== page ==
Researching John Coltrane
Lewis Porter interview by Fabio Rojas
PSF: What are some of the difficulties of doing research on John Coltrane? After we talk about the painful parts, if any, what are the things you liked the most?
LP: I have six books out. The truth is I was more excited doing that than any of my other books. It was very painful because it was the hardest book I ever wrote, but in being that it was so hard, there was an excitement. It's an exciting subject. He was an exciting man. Everyone I spoke with about it was excited that I was doing it. I was excited with all the stuff I was coming up with. That made all the hard work worth while. It made me work even harder at it. As far as the difficulties, the main difficulty was getting through , frankly, all the crap that's been written about Coltrane and trying to discount all that and start fresh. Because there are so many things that we've read and that we've heard about Coltrane that have turned out to be wrong when I researched them. The hard part was to clean my mind. At first, I was going to use those things. Just put them in the book. But then I said, "I'd better check some of these things out". The more I checked, the more they turned out to be false or at least a little bit wrong. Sometimes the wrong slant or whatever. Finally, I had to clear my mind and pretend I didn't know anything about Coltrane and start fresh. So that was the hardest thing and it was also hard because that meant a tremendous amount of work. I went to North Carolina. I interviewed people. Most of the interviews I did over the phone, like this. I interviewed people he went to school with. I interviewed his saxophone teachers. You name it. It was a lot of work but I'm glad I did it.
PSF: How would you evaluate John Coltrane's current status in the jazz community? Do you think there is anything that people should ignore? Are there unfair criticisms?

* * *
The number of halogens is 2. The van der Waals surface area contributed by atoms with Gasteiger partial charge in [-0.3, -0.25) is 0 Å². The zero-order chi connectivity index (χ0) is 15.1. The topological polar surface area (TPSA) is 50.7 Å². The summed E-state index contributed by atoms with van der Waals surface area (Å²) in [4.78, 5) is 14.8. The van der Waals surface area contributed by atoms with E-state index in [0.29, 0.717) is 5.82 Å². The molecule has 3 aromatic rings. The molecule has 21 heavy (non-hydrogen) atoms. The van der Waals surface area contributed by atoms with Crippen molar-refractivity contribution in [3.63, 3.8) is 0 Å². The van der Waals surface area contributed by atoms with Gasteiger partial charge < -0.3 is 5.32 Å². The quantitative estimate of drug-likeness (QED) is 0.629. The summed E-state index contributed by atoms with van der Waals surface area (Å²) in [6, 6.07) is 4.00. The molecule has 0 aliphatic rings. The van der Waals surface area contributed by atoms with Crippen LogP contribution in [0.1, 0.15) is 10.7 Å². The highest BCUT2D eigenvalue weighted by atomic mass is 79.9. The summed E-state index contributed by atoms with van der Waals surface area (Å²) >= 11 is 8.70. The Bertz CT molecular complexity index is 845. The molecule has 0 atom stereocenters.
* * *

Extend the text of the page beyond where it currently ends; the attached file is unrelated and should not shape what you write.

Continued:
LP: The interesting thing is that it seems to be growing and growing. During his own life, he was controversial. Although I don't talk about this much in the book, I kind of make a passing reference to the fact that even when he got bad reviews, he always got good reviews, too. I think there are people who can exaggerate how much the critics hated him. There were always critics who loved him at the same time there were critics who hated him. Even during his own day, I would say more of the reviews were positive than negative. In the years since, I think his stature has grown so much there's almost no such thing as a negative review of John Coltrane anymore. No one can even imagine a negative review. You may have noticed in the June  issue of Downbeat they actually had a feature story on Coltrane. They interviewed me, too, by the way. As a side bar, they had a negative review of Coltrane. We're presenting this just to show you the other side. The fact that you have to go out of your way to find someone who'll give Coltrane a bad review just shows you how that's changed. It used to be easy to find people who would give him a bad review.
PSF: What is you favorite John Coltrane record or tune?
LP: I can't really say that because he sounds so great to me. One of the greatest things that I ever heard him play has never been issued. It's a tape of a concert he gave in Stuttgart, Germany in 1963. It is so unbelievable. Again, I've been asking record companies to get interested. Well, we'll see what happens. There's so much great stuff, I couldn't possibly say that because he was very, very consistent - that was another thing about Coltrane. It's not like some of the records aren't so good and some of them are really good. He really just sounds great on everything.
PSF: How has your book been received in various quarters? Do academics like it or dislike it? Does the popular press seem to like it? What is your take on the reviews?